Most of the redactions related to the grand jury pertain to the portion of former special counsel Robert Mueller’s investigation that focused on alleged collusion between the Trump campaign and Russia. | Alex Wong/Getty Images
The Supreme Court has all but doomed House Democrats’ efforts to obtain former special counsel Robert Mueller’s grand jury evidence before the November elections.
The justices agreed Thursday to consider whether the House should be given permission to access the grand jury secrets contained in Mueller’s final report, as well as its underlying evidence. That decision, despite two lower court rulings supporting access to the secret information, ensures that no final decision will be rendered before voters decide whether to grant Trump a second term.
The decision was a frustrating inflection point for Democrats after a year-long effort by the House to obtain the still-secret Mueller evidence about contacts between President Donald Trump’s 2016 campaign and Russians who were working to influence the outcome of the election.
Some noted with irony that amid the House’s effort to impeach Trump for obstructing Congress, many of the president’s allies argued they should have pursued court battles for evidence first — yet Thursday’s decision underscored that the legal process operates at a glacial pace compared to the election cycle.
« [T]his delay is why impeachment could not ‘wait for the courts’ as GOP said, » argued Norm Eisen, a former House Judiciary Committee counsel who helped organize the House’s impeachment strategy.
Judiciary Committee Chairman Jerry Nadler (D-N.Y.) predicted that the House would win at the Supreme Court, but expressed disappointment that evidence potentially relevant to voters would be kept secret until after the election.
« While I am confident their legal arguments will fail, it is now all the more important for the American people to hold the President accountable at the ballot box in November, » Nadler said in a statement.
The justices’ decision to hear the case was included in a routine list of high court orders made public Thursday morning. The Trump administration asked the justices to rule on the issue after a federal appeals court in Washington issued a ruling in March upholding a lower court order granting the House request to review grand jury information deleted from the public version of Mueller’s report, as well as the underlying testimony.
The high court’s decision to take the case was widely expected after the justices stepped in two months ago, agreeing to the Justice Department’s request to put the D.C. Circuit ruling on hold. The justices will likely hear arguments in the case sometime this fall and rule sometime in 2021. The dispute might even evaporate if Democrats win the White House and the Justice Department agrees to release the details sought by lawmakers.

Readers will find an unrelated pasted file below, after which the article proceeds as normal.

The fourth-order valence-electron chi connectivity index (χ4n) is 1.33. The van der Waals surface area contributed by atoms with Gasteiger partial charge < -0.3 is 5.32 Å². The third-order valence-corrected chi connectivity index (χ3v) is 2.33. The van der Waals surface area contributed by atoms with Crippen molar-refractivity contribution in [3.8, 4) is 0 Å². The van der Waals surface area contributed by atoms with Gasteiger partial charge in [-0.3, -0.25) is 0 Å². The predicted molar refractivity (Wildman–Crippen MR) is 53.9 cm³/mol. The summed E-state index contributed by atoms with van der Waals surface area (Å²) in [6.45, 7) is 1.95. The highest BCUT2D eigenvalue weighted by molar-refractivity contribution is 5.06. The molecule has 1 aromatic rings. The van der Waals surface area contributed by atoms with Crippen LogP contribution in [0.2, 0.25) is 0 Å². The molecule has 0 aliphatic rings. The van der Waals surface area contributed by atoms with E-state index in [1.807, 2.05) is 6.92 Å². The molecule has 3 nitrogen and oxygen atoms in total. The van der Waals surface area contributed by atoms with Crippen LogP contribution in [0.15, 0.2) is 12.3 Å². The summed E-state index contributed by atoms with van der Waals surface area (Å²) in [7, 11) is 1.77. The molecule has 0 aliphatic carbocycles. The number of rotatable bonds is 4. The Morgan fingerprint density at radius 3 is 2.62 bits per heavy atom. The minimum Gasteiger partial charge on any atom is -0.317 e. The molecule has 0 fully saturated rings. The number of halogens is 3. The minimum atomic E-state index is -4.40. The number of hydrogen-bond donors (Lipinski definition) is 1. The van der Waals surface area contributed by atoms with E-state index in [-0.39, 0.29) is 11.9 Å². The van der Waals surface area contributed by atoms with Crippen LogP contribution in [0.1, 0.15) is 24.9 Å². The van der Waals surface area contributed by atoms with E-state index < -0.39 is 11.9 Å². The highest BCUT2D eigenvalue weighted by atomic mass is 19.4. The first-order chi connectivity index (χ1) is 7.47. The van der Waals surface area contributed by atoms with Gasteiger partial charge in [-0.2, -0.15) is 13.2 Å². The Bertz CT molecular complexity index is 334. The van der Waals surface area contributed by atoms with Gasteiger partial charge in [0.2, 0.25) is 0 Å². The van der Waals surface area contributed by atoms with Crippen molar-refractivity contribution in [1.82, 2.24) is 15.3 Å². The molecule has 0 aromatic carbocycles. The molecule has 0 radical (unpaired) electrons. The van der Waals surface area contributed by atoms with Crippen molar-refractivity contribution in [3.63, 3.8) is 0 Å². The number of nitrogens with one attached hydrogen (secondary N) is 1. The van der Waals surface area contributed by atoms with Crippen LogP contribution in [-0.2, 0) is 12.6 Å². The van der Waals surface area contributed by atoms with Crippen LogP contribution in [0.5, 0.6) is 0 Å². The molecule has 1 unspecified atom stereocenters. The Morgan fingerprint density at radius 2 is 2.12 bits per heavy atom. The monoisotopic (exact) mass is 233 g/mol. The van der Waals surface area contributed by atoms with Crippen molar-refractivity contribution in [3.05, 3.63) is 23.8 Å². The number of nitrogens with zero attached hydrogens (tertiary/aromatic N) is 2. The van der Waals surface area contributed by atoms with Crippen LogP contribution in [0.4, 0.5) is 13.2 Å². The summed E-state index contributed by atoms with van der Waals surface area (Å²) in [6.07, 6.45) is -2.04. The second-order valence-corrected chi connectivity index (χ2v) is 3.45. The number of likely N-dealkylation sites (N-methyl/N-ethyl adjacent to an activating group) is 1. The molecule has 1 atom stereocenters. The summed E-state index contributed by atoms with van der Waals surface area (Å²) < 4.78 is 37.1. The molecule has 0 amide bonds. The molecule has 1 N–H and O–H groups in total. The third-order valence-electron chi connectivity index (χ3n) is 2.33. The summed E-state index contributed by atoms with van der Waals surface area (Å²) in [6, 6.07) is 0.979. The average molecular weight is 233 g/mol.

Last July, the House Judiciary Committee asked a judge for access to information the Justice Department withheld when it made most of Mueller’s report public. Lawyers for the House said the committee needed the uncut report as part of its impeachment investigation of Trump, but that process eventually went forward without the House seeing the details it sought.
House Democrats also argued that they needed to see the hundreds of deletions and supporting testimony to compare statements witnesses made in the Mueller investigation with statements some of those same witnesses made to the House.
Most of the redactions related to the grand jury pertain to the portion of Mueller’s investigation that focused on alleged collusion between the Trump campaign and Russia. Mueller’s inquiry into alleged obstruction of justice by Trump was conducted almost entirely through voluntary interviews, rather than grand jury testimony or subpoenas.
The chief judge of the U.S. District Court in Washington, Beryl Howell, granted the committee’s access request in October, but the Justice Department appealed the decision. In March, a panel of the U.S. Court of Appeals for the D.C. Circuit divided, 2-1, as it upheld Howell’s ruling.
The appeals court panel ruled that the House’s request for the information as part of the impeachment process was sufficient to qualify under an exception in court rules that permits disclosure of grand jury information as part of a judicial proceeding. Although Trump was acquitted by the Senate earlier this year, the judges accepted a House argument that the theoretical possibility of another impeachment was enough to qualify.
The House impeached Trump on a charge of obstructing Congress’ investigation into allegations that he abused his power to pressure Ukraine to investigate his Democratic rivals. Senate Republicans all united to acquit Trump of the charge, with many indicating the House should have done more to pursue documents and testimony in court, echoing arguments from Trump’s legal team. One GOP senator, Mitt Romney of Utah, voted to convict Trump on a separate charge of abuse of power.
Yet the White House and Justice Department have also argued in ongoing court battles that judges have no role in deciding disputes between Congress and the executive branch, a conflicting position that Democrats said was further evidence of efforts to merely protect the president from scrutiny.
Democrats argued that they pressed ahead with impeachment urgently because the charges suggested Trump was actively working to solicit foreign help in the 2020 election, and waiting for a court process would all but ensure the election would pass before any final decisions.
News – Supreme Court to rule on House access to Mueller grand jury secrets